- Here is another idea for grandparents or aunts and uncles. My dad used to send Scotty $5 every year to buy a present for our dog. I mean, that was a big deal. Scotty would ride his bike up to the IGA store and really take his time picking out the best dog treats for Lucky. It was like a present for Scotty. It taught him to shop carefully and really made a bond between he and his grandpa.
- You might want to suggest the idea of a money bag to your parents. My dad had a cloth bag that he would keep change in . In fact, he would sometimes have to buy change at the bank. At any rate, a couple of times a year the kids could put their hands in the money bag and get as much change as they could! He would do this with nieces and nephews too! What memories were made through such a simple act. He would also, at family reunions, put money in a sand box or in the sand if there was a small beach. Starting with the youngest kids, they could search for the coins. Even in the evening, you could see the parents of the kids sifting though the sand absently as they chatted with each other.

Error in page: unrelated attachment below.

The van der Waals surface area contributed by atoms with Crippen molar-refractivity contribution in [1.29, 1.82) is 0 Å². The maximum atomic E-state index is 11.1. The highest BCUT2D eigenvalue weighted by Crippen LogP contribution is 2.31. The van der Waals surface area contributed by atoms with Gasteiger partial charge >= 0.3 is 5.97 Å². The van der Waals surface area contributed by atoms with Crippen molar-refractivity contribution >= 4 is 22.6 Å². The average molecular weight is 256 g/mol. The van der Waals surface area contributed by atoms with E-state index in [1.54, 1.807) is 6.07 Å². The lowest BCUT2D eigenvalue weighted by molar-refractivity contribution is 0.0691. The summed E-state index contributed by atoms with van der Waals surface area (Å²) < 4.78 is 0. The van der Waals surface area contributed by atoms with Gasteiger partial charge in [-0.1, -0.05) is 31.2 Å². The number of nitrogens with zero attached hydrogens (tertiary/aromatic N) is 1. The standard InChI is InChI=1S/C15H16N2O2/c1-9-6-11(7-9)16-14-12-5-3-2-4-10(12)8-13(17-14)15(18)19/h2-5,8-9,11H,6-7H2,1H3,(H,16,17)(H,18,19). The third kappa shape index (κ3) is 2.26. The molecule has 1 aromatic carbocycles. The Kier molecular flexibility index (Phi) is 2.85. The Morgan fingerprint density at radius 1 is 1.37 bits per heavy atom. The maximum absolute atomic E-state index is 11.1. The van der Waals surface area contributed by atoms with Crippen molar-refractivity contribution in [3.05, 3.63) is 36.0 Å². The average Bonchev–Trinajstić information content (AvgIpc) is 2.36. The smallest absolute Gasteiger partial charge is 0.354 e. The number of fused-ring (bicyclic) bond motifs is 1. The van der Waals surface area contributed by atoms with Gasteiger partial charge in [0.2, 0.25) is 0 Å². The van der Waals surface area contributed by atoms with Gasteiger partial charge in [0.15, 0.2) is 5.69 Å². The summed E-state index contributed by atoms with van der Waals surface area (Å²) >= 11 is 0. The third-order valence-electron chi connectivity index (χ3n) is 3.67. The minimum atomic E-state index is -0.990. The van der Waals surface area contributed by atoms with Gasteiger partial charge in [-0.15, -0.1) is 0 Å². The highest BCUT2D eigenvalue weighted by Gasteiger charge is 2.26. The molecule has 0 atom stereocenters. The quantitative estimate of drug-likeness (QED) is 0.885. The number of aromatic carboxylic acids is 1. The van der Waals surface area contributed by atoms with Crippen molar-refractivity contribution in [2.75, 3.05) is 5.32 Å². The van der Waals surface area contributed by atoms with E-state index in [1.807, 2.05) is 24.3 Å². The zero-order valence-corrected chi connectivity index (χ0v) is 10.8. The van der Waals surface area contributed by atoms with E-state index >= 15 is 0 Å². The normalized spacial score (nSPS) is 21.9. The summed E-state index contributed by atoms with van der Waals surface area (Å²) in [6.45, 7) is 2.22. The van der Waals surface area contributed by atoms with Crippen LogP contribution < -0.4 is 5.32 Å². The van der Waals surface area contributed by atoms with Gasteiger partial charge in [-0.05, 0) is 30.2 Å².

- I guess in summary, Tools are better than Toys, and memories trump them both.
I don't know if this his helpful or not, but I suspect most grandparents, aunts and uncles would love to get on board with this idea. They want what is best for your kids and they want to be part of it. If you can lead them in this direction I think they will feel more fulfilled in their gift-giving and everyone will benefit.